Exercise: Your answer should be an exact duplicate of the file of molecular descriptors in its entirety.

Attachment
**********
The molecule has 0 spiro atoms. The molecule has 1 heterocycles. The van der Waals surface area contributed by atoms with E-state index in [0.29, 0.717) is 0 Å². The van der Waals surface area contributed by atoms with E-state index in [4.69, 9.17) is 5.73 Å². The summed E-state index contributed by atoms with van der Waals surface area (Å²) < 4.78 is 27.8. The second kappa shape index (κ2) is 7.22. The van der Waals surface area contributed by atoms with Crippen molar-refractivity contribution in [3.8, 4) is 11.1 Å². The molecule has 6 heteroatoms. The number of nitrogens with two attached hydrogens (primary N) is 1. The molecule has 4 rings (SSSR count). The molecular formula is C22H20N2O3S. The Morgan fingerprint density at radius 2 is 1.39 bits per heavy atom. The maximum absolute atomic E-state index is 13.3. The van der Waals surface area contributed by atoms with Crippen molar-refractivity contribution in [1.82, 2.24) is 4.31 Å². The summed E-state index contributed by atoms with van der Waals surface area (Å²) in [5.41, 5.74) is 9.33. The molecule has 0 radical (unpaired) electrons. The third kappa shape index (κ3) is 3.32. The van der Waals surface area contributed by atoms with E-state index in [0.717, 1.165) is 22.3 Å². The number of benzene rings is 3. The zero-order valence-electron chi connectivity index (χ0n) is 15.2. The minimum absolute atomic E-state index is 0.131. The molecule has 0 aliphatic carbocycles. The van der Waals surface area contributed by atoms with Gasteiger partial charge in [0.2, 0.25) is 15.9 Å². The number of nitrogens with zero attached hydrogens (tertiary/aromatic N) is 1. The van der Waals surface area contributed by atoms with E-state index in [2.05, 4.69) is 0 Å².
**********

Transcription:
The molecule has 0 spiro atoms. The molecule has 1 heterocycles. The van der Waals surface area contributed by atoms with E-state index in [0.29, 0.717) is 0 Å². The van der Waals surface area contributed by atoms with E-state index in [4.69, 9.17) is 5.73 Å². The summed E-state index contributed by atoms with van der Waals surface area (Å²) < 4.78 is 27.8. The second kappa shape index (κ2) is 7.22. The van der Waals surface area contributed by atoms with Crippen molar-refractivity contribution in [3.8, 4) is 11.1 Å². The molecule has 6 heteroatoms. The number of nitrogens with two attached hydrogens (primary N) is 1. The molecule has 4 rings (SSSR count). The molecular formula is C22H20N2O3S. The Morgan fingerprint density at radius 2 is 1.39 bits per heavy atom. The maximum absolute atomic E-state index is 13.3. The van der Waals surface area contributed by atoms with Crippen molar-refractivity contribution in [1.82, 2.24) is 4.31 Å². The summed E-state index contributed by atoms with van der Waals surface area (Å²) in [5.41, 5.74) is 9.33. The molecule has 0 radical (unpaired) electrons. The third kappa shape index (κ3) is 3.32. The van der Waals surface area contributed by atoms with E-state index in [0.717, 1.165) is 22.3 Å². The number of benzene rings is 3. The zero-order valence-electron chi connectivity index (χ0n) is 15.2. The minimum absolute atomic E-state index is 0.131. The molecule has 0 aliphatic carbocycles. The van der Waals surface area contributed by atoms with Gasteiger partial charge in [0.2, 0.25) is 15.9 Å². The number of nitrogens with zero attached hydrogens (tertiary/aromatic N) is 1. The van der Waals surface area contributed by atoms with E-state index in [2.05, 4.69) is 0 Å².